Washington – Less than a month after the Federal Communications Commission adopted an order aimed at keeping Internet service providers from blocking access to certain Web content or applications, Verizon asked a federal appeals court on Thursday to overturn the new rule.
Verizon is arguing that the F.C.C. exceeded its authority, and violated the company’s constitutional rights. Verizon filed its suit in the United States Court of Appeals for the District of Columbia Circuit, the same court that in April ruled that the F.C.C. had overstepped itself when it sanctioned Comcast in 2008 for blocking users of its broadband Internet service from BitTorrent, a file-sharing application.
The challenge, which was widely expected to come from at least one of the big Internet service providers, sets up what is likely to be a lengthy legal battle over the rights of broadband companies to run their networks without government interference.
“We are deeply concerned by the F.C.C.’s assertion of broad authority for sweeping new regulation of broadband networks and the Internet itself,” Michael E. Glover, a senior vice president and deputy general counsel for Verizon, said in a statement.
“We believe this assertion of authority goes well beyond any authority provided by Congress, and creates uncertainty for the communications industry, innovators, investors and consumers,” Mr. Glover added.
The F.C.C. declined to comment on the appeal. But a senior commission official, who spoke on condition of anonymity, said the agency was confident its order was legally sound and said the commission would most likely challenge Verizon’s appeal on grounds that the lawsuit itself violated F.C.C. rules. Those require that once a new order is published in the Federal Register, which in this case has not yet occurred, any challenge filed within 10 days is entered into a lottery to determine the legal venue.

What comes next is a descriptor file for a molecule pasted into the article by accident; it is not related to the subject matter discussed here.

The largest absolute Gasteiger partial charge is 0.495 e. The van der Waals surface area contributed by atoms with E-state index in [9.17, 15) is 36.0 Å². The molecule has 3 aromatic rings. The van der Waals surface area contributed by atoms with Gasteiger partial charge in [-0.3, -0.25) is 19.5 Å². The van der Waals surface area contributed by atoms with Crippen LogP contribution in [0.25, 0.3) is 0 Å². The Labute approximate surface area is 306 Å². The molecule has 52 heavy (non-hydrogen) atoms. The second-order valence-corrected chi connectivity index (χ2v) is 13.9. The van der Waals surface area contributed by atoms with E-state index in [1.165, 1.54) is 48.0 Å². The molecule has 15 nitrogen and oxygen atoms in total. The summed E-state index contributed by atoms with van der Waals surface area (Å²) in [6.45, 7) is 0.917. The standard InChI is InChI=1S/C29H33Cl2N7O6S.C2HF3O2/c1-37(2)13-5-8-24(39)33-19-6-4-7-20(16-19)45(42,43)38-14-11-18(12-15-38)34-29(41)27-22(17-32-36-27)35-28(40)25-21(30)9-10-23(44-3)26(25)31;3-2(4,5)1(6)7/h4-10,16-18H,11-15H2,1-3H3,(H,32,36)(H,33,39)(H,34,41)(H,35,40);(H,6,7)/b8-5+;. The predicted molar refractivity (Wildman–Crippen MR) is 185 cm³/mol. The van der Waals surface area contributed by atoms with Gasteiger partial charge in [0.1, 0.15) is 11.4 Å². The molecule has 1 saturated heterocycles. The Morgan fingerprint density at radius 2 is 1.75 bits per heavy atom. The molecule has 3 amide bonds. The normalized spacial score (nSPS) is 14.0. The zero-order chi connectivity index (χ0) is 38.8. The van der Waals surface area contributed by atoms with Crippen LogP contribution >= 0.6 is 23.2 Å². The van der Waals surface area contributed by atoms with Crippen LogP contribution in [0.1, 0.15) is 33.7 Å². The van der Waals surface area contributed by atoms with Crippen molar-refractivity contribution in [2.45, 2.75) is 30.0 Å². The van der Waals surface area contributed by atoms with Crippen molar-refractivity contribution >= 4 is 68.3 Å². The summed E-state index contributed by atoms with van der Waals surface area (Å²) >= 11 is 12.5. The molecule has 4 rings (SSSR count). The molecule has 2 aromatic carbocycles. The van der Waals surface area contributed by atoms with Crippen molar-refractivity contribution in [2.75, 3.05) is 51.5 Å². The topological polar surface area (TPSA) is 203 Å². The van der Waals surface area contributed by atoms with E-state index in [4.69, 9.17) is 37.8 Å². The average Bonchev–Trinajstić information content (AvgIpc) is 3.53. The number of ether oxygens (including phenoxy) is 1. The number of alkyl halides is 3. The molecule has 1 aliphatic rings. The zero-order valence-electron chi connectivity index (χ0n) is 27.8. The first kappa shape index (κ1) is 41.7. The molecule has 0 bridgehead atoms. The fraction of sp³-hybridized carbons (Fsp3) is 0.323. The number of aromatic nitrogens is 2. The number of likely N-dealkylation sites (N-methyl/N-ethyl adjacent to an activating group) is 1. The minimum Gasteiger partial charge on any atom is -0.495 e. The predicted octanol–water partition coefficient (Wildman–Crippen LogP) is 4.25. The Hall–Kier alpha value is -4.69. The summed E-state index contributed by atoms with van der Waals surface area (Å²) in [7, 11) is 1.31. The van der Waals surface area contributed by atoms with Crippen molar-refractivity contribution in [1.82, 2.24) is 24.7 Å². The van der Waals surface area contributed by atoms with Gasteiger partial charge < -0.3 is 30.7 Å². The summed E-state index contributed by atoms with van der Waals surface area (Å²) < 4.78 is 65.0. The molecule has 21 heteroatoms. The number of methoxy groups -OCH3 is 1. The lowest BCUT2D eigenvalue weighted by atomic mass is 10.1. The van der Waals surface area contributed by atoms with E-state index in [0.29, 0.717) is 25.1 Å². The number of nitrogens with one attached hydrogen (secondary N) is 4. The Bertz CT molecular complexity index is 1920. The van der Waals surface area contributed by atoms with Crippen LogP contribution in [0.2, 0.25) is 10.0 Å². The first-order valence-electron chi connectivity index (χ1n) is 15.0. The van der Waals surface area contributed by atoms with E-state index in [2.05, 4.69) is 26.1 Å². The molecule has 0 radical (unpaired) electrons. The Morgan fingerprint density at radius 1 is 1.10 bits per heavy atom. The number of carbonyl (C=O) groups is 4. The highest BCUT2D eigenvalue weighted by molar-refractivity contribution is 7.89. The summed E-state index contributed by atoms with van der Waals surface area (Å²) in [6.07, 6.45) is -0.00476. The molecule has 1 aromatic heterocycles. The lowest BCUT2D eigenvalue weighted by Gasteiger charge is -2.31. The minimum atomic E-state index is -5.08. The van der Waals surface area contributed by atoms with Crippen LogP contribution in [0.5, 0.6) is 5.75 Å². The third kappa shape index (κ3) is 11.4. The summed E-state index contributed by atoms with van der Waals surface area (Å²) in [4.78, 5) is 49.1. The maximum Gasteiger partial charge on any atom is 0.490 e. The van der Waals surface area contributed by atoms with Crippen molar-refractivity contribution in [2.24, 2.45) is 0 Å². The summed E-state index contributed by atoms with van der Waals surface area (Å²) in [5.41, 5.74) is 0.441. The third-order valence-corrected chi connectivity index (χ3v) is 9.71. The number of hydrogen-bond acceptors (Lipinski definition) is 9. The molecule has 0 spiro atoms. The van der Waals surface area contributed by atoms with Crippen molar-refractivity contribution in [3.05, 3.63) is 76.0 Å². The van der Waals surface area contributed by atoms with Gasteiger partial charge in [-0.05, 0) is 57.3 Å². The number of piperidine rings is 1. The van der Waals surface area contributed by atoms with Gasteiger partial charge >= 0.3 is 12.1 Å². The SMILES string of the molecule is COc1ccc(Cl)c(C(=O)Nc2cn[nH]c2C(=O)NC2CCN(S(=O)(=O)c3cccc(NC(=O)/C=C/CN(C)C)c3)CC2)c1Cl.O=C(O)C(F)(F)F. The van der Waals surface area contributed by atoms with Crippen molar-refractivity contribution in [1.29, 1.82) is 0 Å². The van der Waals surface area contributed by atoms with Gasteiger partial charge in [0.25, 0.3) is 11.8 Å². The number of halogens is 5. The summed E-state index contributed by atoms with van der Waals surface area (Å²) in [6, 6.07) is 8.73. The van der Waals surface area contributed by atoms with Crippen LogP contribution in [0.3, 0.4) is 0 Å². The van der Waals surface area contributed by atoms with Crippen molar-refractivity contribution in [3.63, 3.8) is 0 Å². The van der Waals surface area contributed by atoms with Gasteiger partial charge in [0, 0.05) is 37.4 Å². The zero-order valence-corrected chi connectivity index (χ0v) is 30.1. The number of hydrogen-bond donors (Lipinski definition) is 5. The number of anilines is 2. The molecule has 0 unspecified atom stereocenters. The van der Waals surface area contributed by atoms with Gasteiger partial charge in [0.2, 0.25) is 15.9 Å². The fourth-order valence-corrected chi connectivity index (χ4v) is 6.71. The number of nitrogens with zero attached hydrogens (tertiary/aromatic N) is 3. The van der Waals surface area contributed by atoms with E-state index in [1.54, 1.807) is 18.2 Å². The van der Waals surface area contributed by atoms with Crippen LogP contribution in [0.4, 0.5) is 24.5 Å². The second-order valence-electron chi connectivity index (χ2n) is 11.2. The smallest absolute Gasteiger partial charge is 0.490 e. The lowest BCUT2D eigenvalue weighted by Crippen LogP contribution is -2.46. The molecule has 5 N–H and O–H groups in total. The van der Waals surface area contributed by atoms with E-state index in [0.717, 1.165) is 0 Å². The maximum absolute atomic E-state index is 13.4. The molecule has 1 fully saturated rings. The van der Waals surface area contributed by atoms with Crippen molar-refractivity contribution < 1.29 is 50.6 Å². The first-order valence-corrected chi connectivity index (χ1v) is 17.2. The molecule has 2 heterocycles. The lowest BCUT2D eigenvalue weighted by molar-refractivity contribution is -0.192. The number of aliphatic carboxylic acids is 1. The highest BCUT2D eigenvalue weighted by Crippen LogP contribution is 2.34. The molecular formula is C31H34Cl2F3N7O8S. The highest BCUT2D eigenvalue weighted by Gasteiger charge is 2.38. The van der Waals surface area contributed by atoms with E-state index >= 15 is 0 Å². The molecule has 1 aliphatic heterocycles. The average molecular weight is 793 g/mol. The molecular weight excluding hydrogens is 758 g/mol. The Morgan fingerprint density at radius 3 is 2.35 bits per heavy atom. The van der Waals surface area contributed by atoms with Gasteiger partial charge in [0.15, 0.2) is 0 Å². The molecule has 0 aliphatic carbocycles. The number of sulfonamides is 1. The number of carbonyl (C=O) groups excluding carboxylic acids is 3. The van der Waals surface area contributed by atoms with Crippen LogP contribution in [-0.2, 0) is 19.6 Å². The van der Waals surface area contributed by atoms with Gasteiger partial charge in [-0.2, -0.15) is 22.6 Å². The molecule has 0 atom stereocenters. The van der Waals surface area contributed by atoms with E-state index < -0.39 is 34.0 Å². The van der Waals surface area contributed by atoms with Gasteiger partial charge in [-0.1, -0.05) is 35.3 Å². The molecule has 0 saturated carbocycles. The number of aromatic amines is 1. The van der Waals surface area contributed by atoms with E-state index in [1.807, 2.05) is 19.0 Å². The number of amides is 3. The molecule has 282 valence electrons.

Consumer groups attacked Verizon’s suit, saying it constituted venue-shopping because it relied on a legal theory that the F.C.C.’s order modified the company’s licenses for wireless phone spectrum. License modifications, as opposed to general F.C.C. rules, are required to be decided in the District of Columbia circuit. Verizon also asked the appeals court for the same panel of judges who decided the Comcast case.
Aparna Sridhar, policy counsel for Free Press, a group that thought the F.C.C. order did not go far enough, said Verizon’s decision “demonstrates that even the most weak and watered-down rules aren’t enough to appease giant phone companies.”
© 2010 The New York Times Company
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